January 2015 | Jonathan Harris

On your death, a family member has questioned the validity of your Will. This means that they are asking the Court not to grant Probate of your Will.

Who can challenge my Will?

Spouses, former spouses, de facto partners, children, a step child that was dependent on you, grandchildren who are partly or wholly dependent on you, members of your household who were dependent on you and people in a close relationship who lived with you can challenge your Will.

On what basis can someone challenge my Will?

The following provides examples of circumstances that may allow a person to challenge your Will:

  1. Undue Influence;
  2. Fraud;
  3. Forgery; and
  4. An allegation that you lacked mental capacity when you made your Will.

What happens if my Will is successfully challenged?

If it is successfully proven that your Will was not validly made then the Court will set aside the challenged Will. It will be treated as though it never existed. Your estate will then be distributed in accordance with your next previous Will. If you don’t have a prior Will, your estate will be distributed according to the “intestacy laws”.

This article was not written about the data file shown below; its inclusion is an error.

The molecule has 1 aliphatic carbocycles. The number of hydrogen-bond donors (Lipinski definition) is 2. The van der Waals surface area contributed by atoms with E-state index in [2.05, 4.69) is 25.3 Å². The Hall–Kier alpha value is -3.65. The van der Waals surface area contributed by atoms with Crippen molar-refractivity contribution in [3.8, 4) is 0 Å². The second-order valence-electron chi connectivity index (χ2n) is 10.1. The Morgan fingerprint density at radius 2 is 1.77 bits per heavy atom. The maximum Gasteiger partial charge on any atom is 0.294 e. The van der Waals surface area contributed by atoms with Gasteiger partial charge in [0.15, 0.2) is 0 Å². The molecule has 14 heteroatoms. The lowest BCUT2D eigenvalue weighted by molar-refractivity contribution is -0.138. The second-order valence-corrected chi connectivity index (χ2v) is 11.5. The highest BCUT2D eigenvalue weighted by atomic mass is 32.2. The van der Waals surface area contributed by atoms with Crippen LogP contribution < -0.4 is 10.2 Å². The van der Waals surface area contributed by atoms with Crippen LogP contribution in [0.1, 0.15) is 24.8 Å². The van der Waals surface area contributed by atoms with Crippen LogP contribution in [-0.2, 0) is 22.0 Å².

What steps does Harris Freidman take to help me ensure that my Will is not challenged?

To minimise the risks of having your Will challenged we will:

  1. meet with you alone and in person to get instructions on preparing your Will to ensure that there is no undue influence;
  2. if you are elderly we often engage a geriatrician to meet with you and prepare a report at the time you sign your Will about your mental capacity; and
  3. attend and witness the signing of your Will. This will minimise the risk of a claim that your Will was forged.

Written by Jonathan Harris
Director
(02) 9231 2466

If you require further information or advice please contact Jonathan Harris or Steven Nemes on (02) 9231 2466 or email jharris@hflawyers.com.au or snemes@hflawyers.com.au

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